Filling Out the W2K Checklist
There’sbeen much speculation that the transition from Windows NT to Windows 2000 isprogressing slowly. Microsoft says that through June it shipped 3 millioncopies of Windows 2000. If that trend line is continuing unchanged, the numbershould have approached 6 million copies by the end of September. While thisdoesn’t account for a majority of combined Windows NT and Windows 2000shipments, this trajectory suggests that by year end Windows 2000 will accountfor better than one out of two shipments of combined Windows NT and Windows2000, including client and server licenses.
Thesenumbers will likely move upward as Microsoft gets data back from true-upstaking place at Enterprise Agreement sites. Given the nature of the Windows NTto Windows 2000 transition, the significant resource requirements of Windows2000, and the market space where both Windows 2000 Server and Windows 2000Professional platforms fit, the uptake seems to be doing just fine. Better, infact, than the estimates IDC published prior to launch of the product.
But onepoint that may seem obvious to you and me -- that most companies were not goingto rush into Windows 2000 any faster than they were ready to -- seems to havebeen missed by some in the financial community. At Microsoft’s quarterlyfinancial briefings, the question keeps coming up: Why the slow uptake?
Perhapsthat perception is reinforced by the incorrect assumption that there are noapplications that run on Windows 2000. The truth is that there are lots ofapplications compatible with Windows 2000 -- on both client or server systems.Anyone who tested or deployed Windows 2000 quickly found out that mostapplications run just fine on the new operating system. For applications thatdid not, the issue wasn’t likely an application compatibility problem, butrather an issue over how the application installed itself. Applications thatlook for Service Pack 3 or higher as a prerequisite for installation, forinstance, would fail if they found no Service Packs installed. Likewise,installers that replaced system DLLs may be foiled by Windows 2000’s systemfile protection. This causes an application to fail upon the first reboot afterthe installation.
Still,there was a thread of truth behind the lack-of-applications issue. There is adearth of applications that truly exploit Windows 2000. As of late August,there were only 130 certified apps for use with Windows 2000, and another 400in the queue. This is out of the estimated 10,000 Windows applications that areavailable.
Thescenario is a traditional chicken-and-egg problem. There’s little need to rushout and pay for applications that exploit Windows 2000 when there’s no criticalmass of Windows 2000 systems on which to run them, then again it’s equally hardto justify building a Windows 2000 infrastructure when your killer applicationcan’t gain any benefit from using it.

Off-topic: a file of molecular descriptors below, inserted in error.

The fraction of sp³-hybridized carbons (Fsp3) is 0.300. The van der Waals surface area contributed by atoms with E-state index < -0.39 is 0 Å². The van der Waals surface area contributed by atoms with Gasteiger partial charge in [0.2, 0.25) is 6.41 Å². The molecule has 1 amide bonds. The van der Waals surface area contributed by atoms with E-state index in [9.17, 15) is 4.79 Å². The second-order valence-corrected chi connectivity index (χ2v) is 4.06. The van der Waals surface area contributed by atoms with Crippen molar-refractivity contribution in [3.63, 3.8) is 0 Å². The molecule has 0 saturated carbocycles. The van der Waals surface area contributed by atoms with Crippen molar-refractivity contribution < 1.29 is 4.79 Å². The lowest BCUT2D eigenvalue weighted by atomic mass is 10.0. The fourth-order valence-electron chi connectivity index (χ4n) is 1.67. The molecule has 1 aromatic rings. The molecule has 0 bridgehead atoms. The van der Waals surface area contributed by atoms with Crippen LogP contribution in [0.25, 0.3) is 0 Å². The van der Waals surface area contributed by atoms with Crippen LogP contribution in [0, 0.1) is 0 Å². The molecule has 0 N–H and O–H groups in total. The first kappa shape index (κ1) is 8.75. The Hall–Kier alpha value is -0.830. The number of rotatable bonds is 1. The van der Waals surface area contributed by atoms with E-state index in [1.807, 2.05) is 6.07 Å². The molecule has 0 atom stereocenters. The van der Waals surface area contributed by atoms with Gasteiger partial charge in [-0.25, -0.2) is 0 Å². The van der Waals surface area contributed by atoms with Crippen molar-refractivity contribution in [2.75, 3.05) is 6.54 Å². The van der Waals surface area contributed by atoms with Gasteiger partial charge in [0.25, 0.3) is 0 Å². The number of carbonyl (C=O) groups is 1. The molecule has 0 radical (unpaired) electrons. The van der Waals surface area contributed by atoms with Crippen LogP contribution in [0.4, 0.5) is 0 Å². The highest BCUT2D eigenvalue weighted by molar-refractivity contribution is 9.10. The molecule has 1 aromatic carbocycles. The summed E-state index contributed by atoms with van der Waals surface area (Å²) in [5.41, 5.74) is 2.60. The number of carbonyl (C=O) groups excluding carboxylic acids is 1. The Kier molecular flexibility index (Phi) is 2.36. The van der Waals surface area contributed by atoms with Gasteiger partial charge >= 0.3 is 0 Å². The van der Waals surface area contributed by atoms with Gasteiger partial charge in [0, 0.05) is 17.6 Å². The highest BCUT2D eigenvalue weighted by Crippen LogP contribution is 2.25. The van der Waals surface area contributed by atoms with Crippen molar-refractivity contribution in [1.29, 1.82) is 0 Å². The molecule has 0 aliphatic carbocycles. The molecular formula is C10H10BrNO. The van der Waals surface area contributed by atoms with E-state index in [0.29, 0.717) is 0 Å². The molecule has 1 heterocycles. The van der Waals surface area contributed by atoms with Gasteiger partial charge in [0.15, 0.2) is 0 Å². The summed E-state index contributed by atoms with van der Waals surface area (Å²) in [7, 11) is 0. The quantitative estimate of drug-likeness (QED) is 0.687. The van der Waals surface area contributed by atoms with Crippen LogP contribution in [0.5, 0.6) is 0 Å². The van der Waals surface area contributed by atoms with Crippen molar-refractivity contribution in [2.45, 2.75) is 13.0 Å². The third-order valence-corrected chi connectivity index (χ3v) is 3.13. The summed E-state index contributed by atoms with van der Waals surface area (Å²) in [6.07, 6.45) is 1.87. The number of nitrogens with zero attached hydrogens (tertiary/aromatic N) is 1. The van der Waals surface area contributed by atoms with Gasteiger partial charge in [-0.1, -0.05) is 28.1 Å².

Theclincher was that Microsoft had not released any Windows 2000-enabled serverapplications. After all, if Microsoft couldn’t get applications out the doorthat truly exploited Windows 2000, who could?
But nowthat Microsoft’s Enterprise 2000 launch is done and over with, the last majorstep of the protracted Windows 2000 roll-out is complete. It couldn't have comesoon enough for Microsoft.
Now what?The likely answer is that users will continue to get more serious about Windows2000 adoption. The studies I have been involved with suggest that users havebeen waiting for the resolution of three or four major concerns before gettingserious about Windows 2000 adoption. Among those “check boxes” was confirmationthat Windows 2000 can be stable and not get hacked or cracked for at least sixmonths -- check, as of August 17; release of the first Service Pack -- check,as of July 31; no bad user problems reported -- check; and availability ofapplications that can exploit the operating system -- check, finally.
Does thismean users will now rush out and immediately upgrade to Windows 2000? Of coursenot, that’s not how this market space adopts new technology. Companies willcontinue to amortize existing investments in hardware and software --regardless of how sexy the new products may be -- until business needs indicateit’s time to upgrade. If I had any doubts about the truth of this statement,I’m reminded each and every morning of its validity when I boot up myone-year-old, Windows 2000-capable, corporate-issue laptop only to load and runWindows 95 and Office 97. --Al Gillen isresearch manager for system software at IDC (www.idc.com) and former editor in chief ofENT. Contact him at firstname.lastname@example.org.